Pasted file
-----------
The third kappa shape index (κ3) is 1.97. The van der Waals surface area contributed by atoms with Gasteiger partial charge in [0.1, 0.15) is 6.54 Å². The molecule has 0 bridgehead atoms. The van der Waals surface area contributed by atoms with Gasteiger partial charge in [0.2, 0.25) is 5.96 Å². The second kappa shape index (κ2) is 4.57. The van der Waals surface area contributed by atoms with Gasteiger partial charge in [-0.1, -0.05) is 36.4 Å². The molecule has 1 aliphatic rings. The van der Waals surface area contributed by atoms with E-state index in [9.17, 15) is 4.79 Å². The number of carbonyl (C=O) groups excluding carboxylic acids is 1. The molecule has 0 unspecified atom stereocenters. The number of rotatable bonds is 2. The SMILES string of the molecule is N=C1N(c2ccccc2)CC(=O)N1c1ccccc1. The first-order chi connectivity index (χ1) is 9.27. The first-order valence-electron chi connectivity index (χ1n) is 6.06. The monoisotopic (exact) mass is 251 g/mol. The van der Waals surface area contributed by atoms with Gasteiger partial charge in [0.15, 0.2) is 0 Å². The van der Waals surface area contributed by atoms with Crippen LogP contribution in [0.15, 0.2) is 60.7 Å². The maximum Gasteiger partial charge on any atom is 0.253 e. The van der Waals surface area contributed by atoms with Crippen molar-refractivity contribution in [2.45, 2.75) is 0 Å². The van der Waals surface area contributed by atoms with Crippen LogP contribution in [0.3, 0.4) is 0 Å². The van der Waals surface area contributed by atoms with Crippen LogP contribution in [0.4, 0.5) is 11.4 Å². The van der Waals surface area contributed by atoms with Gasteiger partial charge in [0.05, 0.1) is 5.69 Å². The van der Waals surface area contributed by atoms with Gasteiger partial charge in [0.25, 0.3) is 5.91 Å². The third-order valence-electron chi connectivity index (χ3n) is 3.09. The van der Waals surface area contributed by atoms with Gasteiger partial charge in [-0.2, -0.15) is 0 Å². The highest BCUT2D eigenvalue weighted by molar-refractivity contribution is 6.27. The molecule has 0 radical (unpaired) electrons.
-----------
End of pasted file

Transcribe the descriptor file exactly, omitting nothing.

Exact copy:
The third kappa shape index (κ3) is 1.97. The van der Waals surface area contributed by atoms with Gasteiger partial charge in [0.1, 0.15) is 6.54 Å². The molecule has 0 bridgehead atoms. The van der Waals surface area contributed by atoms with Gasteiger partial charge in [0.2, 0.25) is 5.96 Å². The second kappa shape index (κ2) is 4.57. The van der Waals surface area contributed by atoms with Gasteiger partial charge in [-0.1, -0.05) is 36.4 Å². The molecule has 1 aliphatic rings. The van der Waals surface area contributed by atoms with E-state index in [9.17, 15) is 4.79 Å². The number of carbonyl (C=O) groups excluding carboxylic acids is 1. The molecule has 0 unspecified atom stereocenters. The number of rotatable bonds is 2. The SMILES string of the molecule is N=C1N(c2ccccc2)CC(=O)N1c1ccccc1. The first-order chi connectivity index (χ1) is 9.27. The first-order valence-electron chi connectivity index (χ1n) is 6.06. The monoisotopic (exact) mass is 251 g/mol. The van der Waals surface area contributed by atoms with Gasteiger partial charge in [0.15, 0.2) is 0 Å². The van der Waals surface area contributed by atoms with Crippen LogP contribution in [0.15, 0.2) is 60.7 Å². The maximum Gasteiger partial charge on any atom is 0.253 e. The van der Waals surface area contributed by atoms with Crippen molar-refractivity contribution in [2.45, 2.75) is 0 Å². The van der Waals surface area contributed by atoms with Crippen LogP contribution in [0.3, 0.4) is 0 Å². The van der Waals surface area contributed by atoms with Crippen LogP contribution in [0.4, 0.5) is 11.4 Å². The van der Waals surface area contributed by atoms with Gasteiger partial charge in [0.05, 0.1) is 5.69 Å². The van der Waals surface area contributed by atoms with Gasteiger partial charge in [0.25, 0.3) is 5.91 Å². The third-order valence-electron chi connectivity index (χ3n) is 3.09. The van der Waals surface area contributed by atoms with Gasteiger partial charge in [-0.2, -0.15) is 0 Å². The highest BCUT2D eigenvalue weighted by molar-refractivity contribution is 6.27. The molecule has 0 radical (unpaired) electrons.